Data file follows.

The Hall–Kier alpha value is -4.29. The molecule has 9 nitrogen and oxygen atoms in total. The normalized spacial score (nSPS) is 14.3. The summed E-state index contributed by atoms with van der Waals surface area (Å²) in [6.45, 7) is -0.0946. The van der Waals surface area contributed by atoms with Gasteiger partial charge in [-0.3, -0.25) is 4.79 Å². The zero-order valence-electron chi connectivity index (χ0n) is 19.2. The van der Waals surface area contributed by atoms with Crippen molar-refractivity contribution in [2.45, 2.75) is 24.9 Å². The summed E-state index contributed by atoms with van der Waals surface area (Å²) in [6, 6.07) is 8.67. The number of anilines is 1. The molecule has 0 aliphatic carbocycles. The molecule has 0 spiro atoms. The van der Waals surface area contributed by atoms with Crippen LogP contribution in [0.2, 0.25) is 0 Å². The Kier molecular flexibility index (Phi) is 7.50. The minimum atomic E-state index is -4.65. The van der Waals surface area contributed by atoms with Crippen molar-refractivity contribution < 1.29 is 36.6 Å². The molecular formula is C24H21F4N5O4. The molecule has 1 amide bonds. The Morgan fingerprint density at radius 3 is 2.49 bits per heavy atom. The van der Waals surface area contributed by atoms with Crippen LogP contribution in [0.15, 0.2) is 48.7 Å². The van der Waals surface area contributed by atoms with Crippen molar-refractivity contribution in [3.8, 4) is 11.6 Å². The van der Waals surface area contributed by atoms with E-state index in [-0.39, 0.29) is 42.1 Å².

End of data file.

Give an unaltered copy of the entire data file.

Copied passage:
The Hall–Kier alpha value is -4.29. The molecule has 9 nitrogen and oxygen atoms in total. The normalized spacial score (nSPS) is 14.3. The summed E-state index contributed by atoms with van der Waals surface area (Å²) in [6.45, 7) is -0.0946. The van der Waals surface area contributed by atoms with Gasteiger partial charge in [-0.3, -0.25) is 4.79 Å². The zero-order valence-electron chi connectivity index (χ0n) is 19.2. The van der Waals surface area contributed by atoms with Crippen molar-refractivity contribution in [2.45, 2.75) is 24.9 Å². The summed E-state index contributed by atoms with van der Waals surface area (Å²) in [6, 6.07) is 8.67. The number of anilines is 1. The molecule has 0 aliphatic carbocycles. The molecule has 0 spiro atoms. The van der Waals surface area contributed by atoms with Crippen LogP contribution in [0.2, 0.25) is 0 Å². The Kier molecular flexibility index (Phi) is 7.50. The minimum atomic E-state index is -4.65. The van der Waals surface area contributed by atoms with Crippen molar-refractivity contribution < 1.29 is 36.6 Å². The molecular formula is C24H21F4N5O4. The molecule has 1 amide bonds. The Morgan fingerprint density at radius 3 is 2.49 bits per heavy atom. The van der Waals surface area contributed by atoms with Crippen LogP contribution in [0.15, 0.2) is 48.7 Å². The van der Waals surface area contributed by atoms with Crippen molar-refractivity contribution in [3.8, 4) is 11.6 Å². The van der Waals surface area contributed by atoms with E-state index in [-0.39, 0.29) is 42.1 Å².